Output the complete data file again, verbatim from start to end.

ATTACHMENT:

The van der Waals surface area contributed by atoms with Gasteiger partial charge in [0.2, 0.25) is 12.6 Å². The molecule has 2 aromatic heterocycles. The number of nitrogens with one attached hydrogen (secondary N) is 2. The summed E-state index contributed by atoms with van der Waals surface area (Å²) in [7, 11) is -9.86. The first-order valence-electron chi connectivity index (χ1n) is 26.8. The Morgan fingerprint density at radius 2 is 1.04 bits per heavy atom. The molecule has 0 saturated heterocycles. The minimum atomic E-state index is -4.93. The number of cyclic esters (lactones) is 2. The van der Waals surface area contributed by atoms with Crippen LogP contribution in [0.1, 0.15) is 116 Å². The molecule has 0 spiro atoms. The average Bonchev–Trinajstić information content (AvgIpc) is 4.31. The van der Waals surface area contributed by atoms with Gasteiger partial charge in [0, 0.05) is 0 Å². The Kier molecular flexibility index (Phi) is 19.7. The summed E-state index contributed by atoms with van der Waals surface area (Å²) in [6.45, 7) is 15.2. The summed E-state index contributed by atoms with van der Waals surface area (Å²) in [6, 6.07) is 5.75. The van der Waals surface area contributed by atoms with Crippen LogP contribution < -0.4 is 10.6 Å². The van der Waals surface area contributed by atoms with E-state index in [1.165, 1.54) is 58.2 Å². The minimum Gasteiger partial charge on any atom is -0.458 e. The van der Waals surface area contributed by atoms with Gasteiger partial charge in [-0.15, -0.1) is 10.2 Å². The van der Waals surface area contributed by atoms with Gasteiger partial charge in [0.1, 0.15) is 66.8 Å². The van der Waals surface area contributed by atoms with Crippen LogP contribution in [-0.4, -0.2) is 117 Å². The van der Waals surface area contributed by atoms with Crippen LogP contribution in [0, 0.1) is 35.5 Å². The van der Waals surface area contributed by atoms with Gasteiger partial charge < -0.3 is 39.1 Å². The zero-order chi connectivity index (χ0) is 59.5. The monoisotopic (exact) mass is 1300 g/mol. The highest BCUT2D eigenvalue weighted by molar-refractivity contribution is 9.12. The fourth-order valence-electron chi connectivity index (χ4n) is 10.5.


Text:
The van der Waals surface area contributed by atoms with Gasteiger partial charge in [0.2, 0.25) is 12.6 Å². The molecule has 2 aromatic heterocycles. The number of nitrogens with one attached hydrogen (secondary N) is 2. The summed E-state index contributed by atoms with van der Waals surface area (Å²) in [7, 11) is -9.86. The first-order valence-electron chi connectivity index (χ1n) is 26.8. The Morgan fingerprint density at radius 2 is 1.04 bits per heavy atom. The molecule has 0 saturated heterocycles. The minimum atomic E-state index is -4.93. The number of cyclic esters (lactones) is 2. The van der Waals surface area contributed by atoms with Crippen LogP contribution in [0.1, 0.15) is 116 Å². The molecule has 0 spiro atoms. The average Bonchev–Trinajstić information content (AvgIpc) is 4.31. The van der Waals surface area contributed by atoms with Gasteiger partial charge in [0, 0.05) is 0 Å². The Kier molecular flexibility index (Phi) is 19.7. The summed E-state index contributed by atoms with van der Waals surface area (Å²) in [6.45, 7) is 15.2. The summed E-state index contributed by atoms with van der Waals surface area (Å²) in [6, 6.07) is 5.75. The van der Waals surface area contributed by atoms with Crippen LogP contribution < -0.4 is 10.6 Å². The van der Waals surface area contributed by atoms with E-state index in [1.165, 1.54) is 58.2 Å². The minimum Gasteiger partial charge on any atom is -0.458 e. The van der Waals surface area contributed by atoms with Gasteiger partial charge in [-0.15, -0.1) is 10.2 Å². The van der Waals surface area contributed by atoms with Gasteiger partial charge in [0.1, 0.15) is 66.8 Å². The van der Waals surface area contributed by atoms with Crippen LogP contribution in [-0.4, -0.2) is 117 Å². The van der Waals surface area contributed by atoms with Crippen LogP contribution in [0, 0.1) is 35.5 Å². The van der Waals surface area contributed by atoms with Gasteiger partial charge < -0.3 is 39.1 Å². The zero-order chi connectivity index (χ0) is 59.5. The monoisotopic (exact) mass is 1300 g/mol. The highest BCUT2D eigenvalue weighted by molar-refractivity contribution is 9.12. The fourth-order valence-electron chi connectivity index (χ4n) is 10.5.